Archbishop Uwadi’s career and ministry development ‘as an ordained minister, school chaplain, and school principal … up to his election and consecration as a bishop in August 1981, and his simultaneous appointment as Secretary of Conference’ was indeed a triumph of faith. Archbishop Uwadi’s bi-episcopal role as a bishop and Secretary of Conference remains unique. He served as bishop Okigwe from 1987, Owerri from 1992 before he was elected as the first Archbishop of Umuahia at the Methodist Conference held at Ikot Ekpene from August 22-29, 1996, and ‘his enthronement and formal inauguration of the Archdiocese took place on Sunday 23rd, February, 1997 at the Wesley Cathedral, Umuahia.’ Archbishop Uwadi later described Umuahia as the ‘heartland of the Methodist Missionary stronghold in Igbo Land.’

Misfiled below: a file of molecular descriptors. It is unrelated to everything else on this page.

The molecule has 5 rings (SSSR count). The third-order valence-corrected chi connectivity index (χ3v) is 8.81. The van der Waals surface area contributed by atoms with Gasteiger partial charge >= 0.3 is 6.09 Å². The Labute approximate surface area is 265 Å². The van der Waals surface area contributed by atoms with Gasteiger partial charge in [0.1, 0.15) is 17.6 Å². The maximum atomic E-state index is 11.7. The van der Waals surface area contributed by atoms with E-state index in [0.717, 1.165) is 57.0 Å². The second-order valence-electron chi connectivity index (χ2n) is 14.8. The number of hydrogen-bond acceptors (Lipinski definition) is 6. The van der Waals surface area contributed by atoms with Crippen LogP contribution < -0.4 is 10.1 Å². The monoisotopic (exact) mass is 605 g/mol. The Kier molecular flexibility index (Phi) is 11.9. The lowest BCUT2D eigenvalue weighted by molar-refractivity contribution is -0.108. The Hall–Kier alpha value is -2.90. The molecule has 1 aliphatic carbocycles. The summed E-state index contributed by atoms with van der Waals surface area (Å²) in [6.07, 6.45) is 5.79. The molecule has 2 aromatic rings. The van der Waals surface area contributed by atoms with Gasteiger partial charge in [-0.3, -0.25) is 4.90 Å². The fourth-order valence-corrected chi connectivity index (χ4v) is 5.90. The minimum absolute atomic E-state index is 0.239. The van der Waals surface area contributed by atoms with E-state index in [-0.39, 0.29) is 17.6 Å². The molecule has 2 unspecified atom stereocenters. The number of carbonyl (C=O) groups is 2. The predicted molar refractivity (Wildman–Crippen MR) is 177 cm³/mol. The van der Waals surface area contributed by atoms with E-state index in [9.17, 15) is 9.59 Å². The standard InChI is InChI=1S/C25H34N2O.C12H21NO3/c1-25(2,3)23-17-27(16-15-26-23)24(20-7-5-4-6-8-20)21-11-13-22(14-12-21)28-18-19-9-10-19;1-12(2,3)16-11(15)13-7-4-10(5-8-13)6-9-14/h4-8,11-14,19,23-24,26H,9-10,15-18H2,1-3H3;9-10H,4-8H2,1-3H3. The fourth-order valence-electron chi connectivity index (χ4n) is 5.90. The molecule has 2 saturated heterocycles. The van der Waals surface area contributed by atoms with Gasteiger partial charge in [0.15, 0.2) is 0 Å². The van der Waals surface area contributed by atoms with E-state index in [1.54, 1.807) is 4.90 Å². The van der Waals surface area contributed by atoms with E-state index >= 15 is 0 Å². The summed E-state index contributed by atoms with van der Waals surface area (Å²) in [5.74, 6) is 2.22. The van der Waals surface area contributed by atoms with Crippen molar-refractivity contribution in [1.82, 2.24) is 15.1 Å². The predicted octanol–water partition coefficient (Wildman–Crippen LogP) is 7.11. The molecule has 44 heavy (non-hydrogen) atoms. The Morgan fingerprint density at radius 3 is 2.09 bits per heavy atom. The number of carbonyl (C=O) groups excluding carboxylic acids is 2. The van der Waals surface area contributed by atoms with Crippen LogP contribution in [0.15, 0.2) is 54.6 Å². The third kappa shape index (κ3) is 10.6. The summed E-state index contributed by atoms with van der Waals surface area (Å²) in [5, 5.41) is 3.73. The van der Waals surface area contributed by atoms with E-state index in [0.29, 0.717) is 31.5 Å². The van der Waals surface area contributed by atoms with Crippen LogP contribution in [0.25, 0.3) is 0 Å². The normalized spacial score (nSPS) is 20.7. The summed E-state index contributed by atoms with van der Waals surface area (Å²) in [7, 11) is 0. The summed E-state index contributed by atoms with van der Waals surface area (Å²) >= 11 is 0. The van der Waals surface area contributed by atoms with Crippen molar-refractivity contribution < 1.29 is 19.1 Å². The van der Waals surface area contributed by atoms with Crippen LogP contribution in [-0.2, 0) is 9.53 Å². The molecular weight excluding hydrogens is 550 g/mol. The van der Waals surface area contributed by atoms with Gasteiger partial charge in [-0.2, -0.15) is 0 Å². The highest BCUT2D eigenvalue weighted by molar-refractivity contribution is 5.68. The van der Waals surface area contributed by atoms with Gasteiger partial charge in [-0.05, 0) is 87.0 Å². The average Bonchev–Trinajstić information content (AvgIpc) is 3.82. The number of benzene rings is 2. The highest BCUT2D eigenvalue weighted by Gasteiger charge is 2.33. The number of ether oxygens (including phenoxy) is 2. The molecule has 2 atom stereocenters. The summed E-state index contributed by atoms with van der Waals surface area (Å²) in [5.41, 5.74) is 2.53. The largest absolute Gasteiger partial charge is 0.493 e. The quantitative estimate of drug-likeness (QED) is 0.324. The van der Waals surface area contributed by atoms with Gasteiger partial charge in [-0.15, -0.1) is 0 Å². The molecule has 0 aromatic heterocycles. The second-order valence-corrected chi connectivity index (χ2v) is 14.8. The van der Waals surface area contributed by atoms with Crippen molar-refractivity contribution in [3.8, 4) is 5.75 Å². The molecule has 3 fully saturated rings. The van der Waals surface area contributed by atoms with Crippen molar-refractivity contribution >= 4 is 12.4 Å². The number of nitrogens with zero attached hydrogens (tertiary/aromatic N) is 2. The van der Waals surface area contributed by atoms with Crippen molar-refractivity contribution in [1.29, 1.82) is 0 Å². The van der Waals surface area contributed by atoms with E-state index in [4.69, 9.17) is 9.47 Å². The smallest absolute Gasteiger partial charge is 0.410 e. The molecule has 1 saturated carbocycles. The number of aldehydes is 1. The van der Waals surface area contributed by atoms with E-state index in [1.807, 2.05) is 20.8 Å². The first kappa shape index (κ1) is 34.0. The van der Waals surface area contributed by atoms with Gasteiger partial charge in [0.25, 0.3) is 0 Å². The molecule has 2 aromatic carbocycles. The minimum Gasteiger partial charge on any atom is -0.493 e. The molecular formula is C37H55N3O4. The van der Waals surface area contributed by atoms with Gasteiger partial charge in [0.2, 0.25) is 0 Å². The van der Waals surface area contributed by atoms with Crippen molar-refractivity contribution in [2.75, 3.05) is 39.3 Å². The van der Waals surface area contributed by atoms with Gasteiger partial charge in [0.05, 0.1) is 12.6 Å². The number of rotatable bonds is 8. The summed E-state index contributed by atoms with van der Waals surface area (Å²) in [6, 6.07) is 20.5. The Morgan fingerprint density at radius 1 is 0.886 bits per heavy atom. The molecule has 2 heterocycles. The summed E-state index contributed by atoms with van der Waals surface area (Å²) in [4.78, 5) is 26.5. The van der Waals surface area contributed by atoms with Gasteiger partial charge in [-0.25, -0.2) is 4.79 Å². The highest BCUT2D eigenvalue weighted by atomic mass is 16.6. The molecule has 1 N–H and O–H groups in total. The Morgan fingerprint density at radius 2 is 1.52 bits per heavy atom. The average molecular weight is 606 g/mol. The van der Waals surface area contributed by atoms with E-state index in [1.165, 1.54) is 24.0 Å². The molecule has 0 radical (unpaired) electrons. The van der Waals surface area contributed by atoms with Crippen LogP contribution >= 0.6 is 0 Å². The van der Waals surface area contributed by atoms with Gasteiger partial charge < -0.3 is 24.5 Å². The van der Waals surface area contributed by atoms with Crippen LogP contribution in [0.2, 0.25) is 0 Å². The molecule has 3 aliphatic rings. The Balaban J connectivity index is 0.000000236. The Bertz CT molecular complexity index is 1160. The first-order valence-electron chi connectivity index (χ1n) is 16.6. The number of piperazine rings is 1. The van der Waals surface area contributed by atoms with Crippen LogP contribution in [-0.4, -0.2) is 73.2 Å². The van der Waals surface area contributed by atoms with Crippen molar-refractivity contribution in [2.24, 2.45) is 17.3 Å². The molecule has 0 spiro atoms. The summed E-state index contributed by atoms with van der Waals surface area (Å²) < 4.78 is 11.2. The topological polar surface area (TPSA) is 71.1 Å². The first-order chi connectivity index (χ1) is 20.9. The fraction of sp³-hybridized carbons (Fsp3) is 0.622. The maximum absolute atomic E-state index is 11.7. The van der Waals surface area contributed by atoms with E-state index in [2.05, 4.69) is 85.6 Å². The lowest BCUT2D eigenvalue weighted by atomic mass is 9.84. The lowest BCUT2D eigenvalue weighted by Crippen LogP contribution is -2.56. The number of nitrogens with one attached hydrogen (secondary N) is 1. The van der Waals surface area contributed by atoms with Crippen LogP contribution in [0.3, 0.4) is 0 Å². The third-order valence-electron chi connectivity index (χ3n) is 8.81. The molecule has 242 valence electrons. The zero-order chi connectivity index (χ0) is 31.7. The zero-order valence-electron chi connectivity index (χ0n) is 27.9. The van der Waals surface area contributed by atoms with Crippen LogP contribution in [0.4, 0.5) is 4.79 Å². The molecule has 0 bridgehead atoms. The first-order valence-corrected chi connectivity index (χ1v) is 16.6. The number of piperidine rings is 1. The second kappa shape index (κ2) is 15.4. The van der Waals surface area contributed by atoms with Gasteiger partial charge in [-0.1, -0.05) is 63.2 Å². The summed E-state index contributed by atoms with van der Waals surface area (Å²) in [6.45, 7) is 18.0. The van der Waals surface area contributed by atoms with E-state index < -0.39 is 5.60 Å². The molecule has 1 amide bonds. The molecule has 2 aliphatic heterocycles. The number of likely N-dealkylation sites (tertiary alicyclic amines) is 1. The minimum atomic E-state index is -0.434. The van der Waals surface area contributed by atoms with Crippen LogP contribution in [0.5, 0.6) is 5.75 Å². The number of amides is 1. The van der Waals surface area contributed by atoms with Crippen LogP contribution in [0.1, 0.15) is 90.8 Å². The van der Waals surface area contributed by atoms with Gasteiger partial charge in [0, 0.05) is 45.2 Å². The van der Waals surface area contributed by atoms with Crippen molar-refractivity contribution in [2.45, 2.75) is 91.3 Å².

Sir Beremako Bob Ewuolonu Ogbuagu, a former archdiocesan Lay President, Umuahia and a close friend of Archbishop described ‘the emergence of Rogers Uwadi, an otherwise total outsider to the Methodist Church and hailing from an area where the church has no roots whatsoever, to become one of the leading spokesmen and authoritative leaders of Methodist Church Nigeria.’ Ogbuagu explained that,’among the institutions, organisations and individuals who directly or indirectly made the greatest impact of Archbishop Uwadi’s ‘life and career are his father, the Methodist College, Uzuakoli, his arts and science tutors at the College, Dr the Hon M I Okara, the University of Ibadan, Professor Bolaji Idowu, the World Council of Churches and the prelate of Methodist Church Nigeria, His Eminence, Dr Sunday Mbang. And without doubt … the loving and inspiring support of his wife, Catherine.’